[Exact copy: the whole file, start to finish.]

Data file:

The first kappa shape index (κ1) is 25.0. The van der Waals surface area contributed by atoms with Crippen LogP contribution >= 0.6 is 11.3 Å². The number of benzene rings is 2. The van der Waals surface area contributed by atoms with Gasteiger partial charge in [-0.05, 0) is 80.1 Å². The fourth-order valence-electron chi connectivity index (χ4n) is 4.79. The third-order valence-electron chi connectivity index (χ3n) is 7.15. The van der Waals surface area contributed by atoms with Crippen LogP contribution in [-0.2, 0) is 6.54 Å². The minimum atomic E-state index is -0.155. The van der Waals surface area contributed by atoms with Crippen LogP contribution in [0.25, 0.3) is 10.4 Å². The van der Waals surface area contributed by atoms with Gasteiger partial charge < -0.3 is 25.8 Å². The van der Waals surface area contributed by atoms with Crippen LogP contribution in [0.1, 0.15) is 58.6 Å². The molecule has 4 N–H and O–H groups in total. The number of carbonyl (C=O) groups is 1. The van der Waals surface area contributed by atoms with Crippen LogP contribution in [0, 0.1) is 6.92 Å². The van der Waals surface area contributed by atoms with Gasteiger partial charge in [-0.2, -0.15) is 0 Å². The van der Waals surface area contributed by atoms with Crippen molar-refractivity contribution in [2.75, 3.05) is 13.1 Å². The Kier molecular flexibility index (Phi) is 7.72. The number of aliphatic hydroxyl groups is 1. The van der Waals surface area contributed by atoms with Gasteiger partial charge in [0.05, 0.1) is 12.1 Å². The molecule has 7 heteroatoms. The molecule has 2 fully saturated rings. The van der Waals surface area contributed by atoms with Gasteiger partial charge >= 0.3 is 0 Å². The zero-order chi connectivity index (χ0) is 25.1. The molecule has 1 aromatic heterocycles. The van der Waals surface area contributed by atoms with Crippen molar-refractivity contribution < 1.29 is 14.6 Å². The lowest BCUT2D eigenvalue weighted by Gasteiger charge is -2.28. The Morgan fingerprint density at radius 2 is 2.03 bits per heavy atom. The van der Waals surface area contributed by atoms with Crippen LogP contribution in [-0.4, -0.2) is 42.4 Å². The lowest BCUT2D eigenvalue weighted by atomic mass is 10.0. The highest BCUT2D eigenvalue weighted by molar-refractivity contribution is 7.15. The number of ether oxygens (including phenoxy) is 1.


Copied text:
The first kappa shape index (κ1) is 25.0. The van der Waals surface area contributed by atoms with Crippen LogP contribution >= 0.6 is 11.3 Å². The number of benzene rings is 2. The van der Waals surface area contributed by atoms with Gasteiger partial charge in [-0.05, 0) is 80.1 Å². The fourth-order valence-electron chi connectivity index (χ4n) is 4.79. The third-order valence-electron chi connectivity index (χ3n) is 7.15. The van der Waals surface area contributed by atoms with Crippen LogP contribution in [-0.2, 0) is 6.54 Å². The minimum atomic E-state index is -0.155. The van der Waals surface area contributed by atoms with Crippen LogP contribution in [0.25, 0.3) is 10.4 Å². The van der Waals surface area contributed by atoms with Gasteiger partial charge < -0.3 is 25.8 Å². The van der Waals surface area contributed by atoms with Crippen LogP contribution in [0.1, 0.15) is 58.6 Å². The molecule has 4 N–H and O–H groups in total. The number of carbonyl (C=O) groups is 1. The van der Waals surface area contributed by atoms with Crippen LogP contribution in [0, 0.1) is 6.92 Å². The van der Waals surface area contributed by atoms with Gasteiger partial charge in [-0.2, -0.15) is 0 Å². The van der Waals surface area contributed by atoms with Crippen molar-refractivity contribution in [2.75, 3.05) is 13.1 Å². The Kier molecular flexibility index (Phi) is 7.72. The number of aliphatic hydroxyl groups is 1. The van der Waals surface area contributed by atoms with Gasteiger partial charge in [0.05, 0.1) is 12.1 Å². The molecule has 7 heteroatoms. The molecule has 2 fully saturated rings. The van der Waals surface area contributed by atoms with Gasteiger partial charge >= 0.3 is 0 Å². The zero-order chi connectivity index (χ0) is 25.1. The molecule has 1 aromatic heterocycles. The van der Waals surface area contributed by atoms with Crippen molar-refractivity contribution < 1.29 is 14.6 Å². The lowest BCUT2D eigenvalue weighted by Gasteiger charge is -2.28. The Morgan fingerprint density at radius 2 is 2.03 bits per heavy atom. The van der Waals surface area contributed by atoms with Crippen LogP contribution in [-0.4, -0.2) is 42.4 Å². The lowest BCUT2D eigenvalue weighted by atomic mass is 10.0. The highest BCUT2D eigenvalue weighted by molar-refractivity contribution is 7.15. The number of ether oxygens (including phenoxy) is 1.